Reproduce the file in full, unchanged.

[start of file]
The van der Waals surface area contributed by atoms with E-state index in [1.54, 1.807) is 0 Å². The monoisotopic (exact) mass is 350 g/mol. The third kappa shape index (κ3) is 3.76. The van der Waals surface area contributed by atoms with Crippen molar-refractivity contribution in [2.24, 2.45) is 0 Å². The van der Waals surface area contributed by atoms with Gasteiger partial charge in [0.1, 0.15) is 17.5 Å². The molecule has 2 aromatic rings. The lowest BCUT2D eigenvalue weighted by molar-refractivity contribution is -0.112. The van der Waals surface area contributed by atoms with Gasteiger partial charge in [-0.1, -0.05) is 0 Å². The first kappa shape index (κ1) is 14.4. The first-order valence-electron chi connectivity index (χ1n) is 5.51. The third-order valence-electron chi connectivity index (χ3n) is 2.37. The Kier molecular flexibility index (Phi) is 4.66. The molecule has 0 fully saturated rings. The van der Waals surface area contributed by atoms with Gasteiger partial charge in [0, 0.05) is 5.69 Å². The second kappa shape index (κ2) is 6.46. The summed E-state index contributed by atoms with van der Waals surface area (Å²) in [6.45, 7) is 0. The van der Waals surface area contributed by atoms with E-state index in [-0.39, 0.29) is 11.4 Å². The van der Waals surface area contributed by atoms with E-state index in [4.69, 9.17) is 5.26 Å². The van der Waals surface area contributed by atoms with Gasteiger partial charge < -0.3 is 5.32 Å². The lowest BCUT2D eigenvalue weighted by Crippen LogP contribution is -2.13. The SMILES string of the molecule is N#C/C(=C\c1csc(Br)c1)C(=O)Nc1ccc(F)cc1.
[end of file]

The van der Waals surface area contributed by atoms with E-state index in [1.54, 1.807) is 0 Å². The monoisotopic (exact) mass is 350 g/mol. The third kappa shape index (κ3) is 3.76. The van der Waals surface area contributed by atoms with Crippen molar-refractivity contribution in [2.24, 2.45) is 0 Å². The van der Waals surface area contributed by atoms with Gasteiger partial charge in [0.1, 0.15) is 17.5 Å². The molecule has 2 aromatic rings. The lowest BCUT2D eigenvalue weighted by molar-refractivity contribution is -0.112. The van der Waals surface area contributed by atoms with Gasteiger partial charge in [-0.1, -0.05) is 0 Å². The first kappa shape index (κ1) is 14.4. The first-order valence-electron chi connectivity index (χ1n) is 5.51. The third-order valence-electron chi connectivity index (χ3n) is 2.37. The Kier molecular flexibility index (Phi) is 4.66. The molecule has 0 fully saturated rings. The van der Waals surface area contributed by atoms with Gasteiger partial charge in [0, 0.05) is 5.69 Å². The second kappa shape index (κ2) is 6.46. The summed E-state index contributed by atoms with van der Waals surface area (Å²) in [6.45, 7) is 0. The van der Waals surface area contributed by atoms with E-state index in [-0.39, 0.29) is 11.4 Å². The van der Waals surface area contributed by atoms with E-state index in [4.69, 9.17) is 5.26 Å². The van der Waals surface area contributed by atoms with Gasteiger partial charge < -0.3 is 5.32 Å². The lowest BCUT2D eigenvalue weighted by Crippen LogP contribution is -2.13. The SMILES string of the molecule is N#C/C(=C\c1csc(Br)c1)C(=O)Nc1ccc(F)cc1.